ICC urges Russia to ‘repatriate Ukrainian children’
LONDON: International Criminal Court (ICC) prosecutor Karim Khan urged countries to find “the stamina to deliver on justice,” as ministers from dozens of capitals met to discuss boosting support for ICC probes into the war in Ukraine.
The gathering of more than 40 ministers in London follows the issue on Friday of arrest warrants for Russian President Vladimir Putin and his Commissioner for Children’s Rights, Maria Lvova-Belova.
They are accused of the war crime of “illegal deportation” of Ukrainian children following Russia’s invasion of Ukraine in Feb 2022. Moscow responded by announcing it had opened its own criminal inquiry into Khan and several ICC judges, branding the warrants “unlawful”. But the ICC chief prosecutor told the London conference that the court’s investigation into the treatment of Ukrainian children was apolitical, independent and one of “the hallmarks of my office”.
“We need to have, collectively, the stamina to deliver on justice,” Khan said, calling the conflict in Ukraine a “moment of a reawakening” for the ICC system.
“This needs to be a moment where we realise if we don’t cling to the law, we may have nothing to cling to in the future.” He also decried arguments made that the thousands of Ukrainian children sent to Russia were “humanitarian” evacuations.
Moscow opens ‘criminal probe’ against ICC after Putin arrest warrant
“The evidence may will tell a different story,” Khan said, imploring Moscow to “repatriate the children”.
“Let them learn their own language in their own schools, instead of being in unfamiliar environments with permanent adoptions by strangers,” he added.
Russia said on Monday that “The Russian Investigative Committee has opened a criminal case against the prosecutor of the ICC Karim Ahmad Khan” and several ICC judges, the Investigative Committee said, based on their “unlawful” decision to seek Putin’s arrest.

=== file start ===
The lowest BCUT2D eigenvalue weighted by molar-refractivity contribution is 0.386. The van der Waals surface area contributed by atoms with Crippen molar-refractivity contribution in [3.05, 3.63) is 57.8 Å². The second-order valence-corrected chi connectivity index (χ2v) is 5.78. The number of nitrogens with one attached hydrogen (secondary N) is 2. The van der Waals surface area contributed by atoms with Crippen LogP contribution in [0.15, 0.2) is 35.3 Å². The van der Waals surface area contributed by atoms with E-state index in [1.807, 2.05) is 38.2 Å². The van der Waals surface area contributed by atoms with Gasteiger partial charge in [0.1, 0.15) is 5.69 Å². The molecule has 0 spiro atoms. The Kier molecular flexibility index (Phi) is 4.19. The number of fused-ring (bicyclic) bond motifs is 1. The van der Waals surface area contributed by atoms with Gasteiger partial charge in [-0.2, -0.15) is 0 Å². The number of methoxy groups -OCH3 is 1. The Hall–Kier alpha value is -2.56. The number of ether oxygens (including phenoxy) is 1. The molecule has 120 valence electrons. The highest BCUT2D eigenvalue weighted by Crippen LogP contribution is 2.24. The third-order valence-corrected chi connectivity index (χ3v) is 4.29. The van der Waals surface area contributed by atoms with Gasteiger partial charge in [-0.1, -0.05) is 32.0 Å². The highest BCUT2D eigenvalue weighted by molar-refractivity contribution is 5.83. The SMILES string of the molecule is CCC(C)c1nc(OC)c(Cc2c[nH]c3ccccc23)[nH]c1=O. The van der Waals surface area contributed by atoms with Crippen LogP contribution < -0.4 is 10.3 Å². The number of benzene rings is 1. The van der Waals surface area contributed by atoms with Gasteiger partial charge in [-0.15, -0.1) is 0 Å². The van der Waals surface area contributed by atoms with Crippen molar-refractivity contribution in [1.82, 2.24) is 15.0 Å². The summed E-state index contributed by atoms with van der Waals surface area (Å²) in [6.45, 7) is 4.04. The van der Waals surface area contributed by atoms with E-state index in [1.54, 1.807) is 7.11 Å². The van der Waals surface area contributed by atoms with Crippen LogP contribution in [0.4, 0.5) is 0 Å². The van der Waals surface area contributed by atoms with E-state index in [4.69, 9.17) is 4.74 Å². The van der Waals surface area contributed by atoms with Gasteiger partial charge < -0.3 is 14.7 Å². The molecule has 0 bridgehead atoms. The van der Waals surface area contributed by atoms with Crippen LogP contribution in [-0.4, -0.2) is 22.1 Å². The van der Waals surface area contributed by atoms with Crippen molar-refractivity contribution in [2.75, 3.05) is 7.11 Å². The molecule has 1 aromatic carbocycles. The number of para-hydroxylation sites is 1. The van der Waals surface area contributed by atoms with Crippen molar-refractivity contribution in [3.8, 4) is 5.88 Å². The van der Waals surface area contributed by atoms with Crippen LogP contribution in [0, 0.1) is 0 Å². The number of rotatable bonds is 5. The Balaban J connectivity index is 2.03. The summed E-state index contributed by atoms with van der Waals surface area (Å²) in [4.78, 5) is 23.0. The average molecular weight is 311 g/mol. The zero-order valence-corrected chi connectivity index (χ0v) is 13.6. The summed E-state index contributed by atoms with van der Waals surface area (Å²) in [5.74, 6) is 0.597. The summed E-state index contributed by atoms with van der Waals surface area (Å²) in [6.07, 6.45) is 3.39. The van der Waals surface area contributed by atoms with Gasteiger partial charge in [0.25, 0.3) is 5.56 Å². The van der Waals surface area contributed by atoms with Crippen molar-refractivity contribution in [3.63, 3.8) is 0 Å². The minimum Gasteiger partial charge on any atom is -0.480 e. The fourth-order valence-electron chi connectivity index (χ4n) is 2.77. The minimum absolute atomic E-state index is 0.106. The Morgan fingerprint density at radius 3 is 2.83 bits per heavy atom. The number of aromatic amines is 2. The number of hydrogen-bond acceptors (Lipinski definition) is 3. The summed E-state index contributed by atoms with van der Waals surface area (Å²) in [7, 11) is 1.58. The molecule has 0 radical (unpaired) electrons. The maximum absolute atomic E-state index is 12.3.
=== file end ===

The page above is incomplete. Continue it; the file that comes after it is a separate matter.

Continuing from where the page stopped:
Khan is being investigated on the grounds of “criminal prosecution of a person known to be innocent… and preparation of an attack on a representative of a foreign state enjoying international protection,” the statement from the Investigative Committee said.
The meeting in the UK capital, hosted by justice minister Dominic Raab and his Dutch counterpart Dilan Yesilgoz-Zegerius, follows repeated ICC calls for more support for its Ukraine probes.
London has already announced additional funding of nearly $488,000 to help pay for psychological support for witnesses and victims of crimes or to hire additional British experts to reinforce the ICC.
Other countries are set to pledge practical and financial support for the court at the conference, according to the UK’s justice ministry. The event also included sessions on evidence gathering and co-ordination to progress investigations, it said.
In 2022, co-host the Netherlands dispatched two forensic investigation teams under the banner of the ICC to collect evidence to be used in investigations into crimes committed in Ukraine since the start of Russia’s invasion.